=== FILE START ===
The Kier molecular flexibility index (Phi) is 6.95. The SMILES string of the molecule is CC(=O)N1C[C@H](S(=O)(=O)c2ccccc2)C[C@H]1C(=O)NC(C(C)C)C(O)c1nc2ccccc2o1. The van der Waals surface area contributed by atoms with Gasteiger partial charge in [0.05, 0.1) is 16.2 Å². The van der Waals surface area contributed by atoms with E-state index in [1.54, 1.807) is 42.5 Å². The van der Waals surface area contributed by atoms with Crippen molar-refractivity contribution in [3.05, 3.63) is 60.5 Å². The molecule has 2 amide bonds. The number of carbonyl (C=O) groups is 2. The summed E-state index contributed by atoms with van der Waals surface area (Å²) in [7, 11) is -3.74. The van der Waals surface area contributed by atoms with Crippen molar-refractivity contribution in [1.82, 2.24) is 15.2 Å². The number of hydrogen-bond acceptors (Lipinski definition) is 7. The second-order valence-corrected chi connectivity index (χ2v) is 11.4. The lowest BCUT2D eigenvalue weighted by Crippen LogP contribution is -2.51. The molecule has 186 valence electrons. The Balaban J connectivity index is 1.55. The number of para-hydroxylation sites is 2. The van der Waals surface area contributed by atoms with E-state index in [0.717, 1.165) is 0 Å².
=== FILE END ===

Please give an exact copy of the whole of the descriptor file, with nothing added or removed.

The Kier molecular flexibility index (Phi) is 6.95. The SMILES string of the molecule is CC(=O)N1C[C@H](S(=O)(=O)c2ccccc2)C[C@H]1C(=O)NC(C(C)C)C(O)c1nc2ccccc2o1. The van der Waals surface area contributed by atoms with Gasteiger partial charge in [0.05, 0.1) is 16.2 Å². The van der Waals surface area contributed by atoms with E-state index in [1.54, 1.807) is 42.5 Å². The van der Waals surface area contributed by atoms with Crippen molar-refractivity contribution in [3.05, 3.63) is 60.5 Å². The molecule has 2 amide bonds. The number of carbonyl (C=O) groups is 2. The summed E-state index contributed by atoms with van der Waals surface area (Å²) in [7, 11) is -3.74. The van der Waals surface area contributed by atoms with Crippen molar-refractivity contribution in [1.82, 2.24) is 15.2 Å². The number of hydrogen-bond acceptors (Lipinski definition) is 7. The second-order valence-corrected chi connectivity index (χ2v) is 11.4. The lowest BCUT2D eigenvalue weighted by Crippen LogP contribution is -2.51. The molecule has 186 valence electrons. The Balaban J connectivity index is 1.55. The number of para-hydroxylation sites is 2. The van der Waals surface area contributed by atoms with E-state index in [0.717, 1.165) is 0 Å².